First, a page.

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Clinicians caring for migrants need more support

Prof Cornelius Katona
Piyal Sen, Lauren Z Waterman, Grace Crowley, Mishka Pillay, Cornelius Katona
British Medical Journal

Recent political events, including the conflict in Ukraine, the Taliban takeover in Afghanistan, and the passing of the Nationality and Borders Bill, are set to worsen the effect of the UK’s immigration system on asylum seekers and other migrants with irregular immigration status. These developments widen the gulf between asylum seekers’ needs and what clinicians are allowed to do for them.

Concerns have been raised about the risks of moral injury, institutionalisation, and vicarious traumatisation for clinicians working in immigration detention and quasi-detention settings. For example, a clinician treating a suicidal detainee can prescribe medication and recommend close supervision but cannot influence their detention status, the most important factor contributing to their risk of suicide. Here, immigration status trumps a patient’s clinical need.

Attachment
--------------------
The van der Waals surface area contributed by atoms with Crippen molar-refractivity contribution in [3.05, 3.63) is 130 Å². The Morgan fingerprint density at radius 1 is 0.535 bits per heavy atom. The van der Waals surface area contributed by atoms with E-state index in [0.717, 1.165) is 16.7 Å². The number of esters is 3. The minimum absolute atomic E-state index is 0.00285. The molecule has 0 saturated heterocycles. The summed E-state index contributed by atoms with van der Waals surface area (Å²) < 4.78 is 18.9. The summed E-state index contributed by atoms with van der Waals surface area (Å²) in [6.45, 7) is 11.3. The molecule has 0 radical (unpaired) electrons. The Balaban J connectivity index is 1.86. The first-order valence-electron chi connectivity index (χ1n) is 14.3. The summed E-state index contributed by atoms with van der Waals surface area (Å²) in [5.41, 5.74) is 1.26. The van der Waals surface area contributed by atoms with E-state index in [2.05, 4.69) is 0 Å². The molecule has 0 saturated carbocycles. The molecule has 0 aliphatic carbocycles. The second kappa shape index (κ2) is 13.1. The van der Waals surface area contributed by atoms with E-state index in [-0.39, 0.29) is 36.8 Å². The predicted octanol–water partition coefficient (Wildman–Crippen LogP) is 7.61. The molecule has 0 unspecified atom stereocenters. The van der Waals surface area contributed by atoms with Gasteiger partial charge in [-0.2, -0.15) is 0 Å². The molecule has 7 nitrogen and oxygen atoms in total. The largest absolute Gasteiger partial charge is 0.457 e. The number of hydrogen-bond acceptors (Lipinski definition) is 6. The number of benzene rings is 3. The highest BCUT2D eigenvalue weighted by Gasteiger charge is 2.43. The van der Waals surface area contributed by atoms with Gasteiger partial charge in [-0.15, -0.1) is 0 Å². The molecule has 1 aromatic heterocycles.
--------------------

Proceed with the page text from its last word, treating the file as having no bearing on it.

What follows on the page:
This editorial calls for nationally agreed standards to be be developed, co-produced by clinicians and experts by experience, to address the needs of healthcare staff and provide best clinical care for migrants. Professional medical bodies must support the introduction and monitoring of trauma informed practice in all settings housing migrants.

Professional bodies and individual clinicians should press for more ethical and socially just migration policies, including reforming the structures that perpetuate and aggravate migrant health inequities and create challenges for the health professionals who work with them. Health leaders should also call for better support and supervision for clinicians working with migrants, both in the community and in detention settings.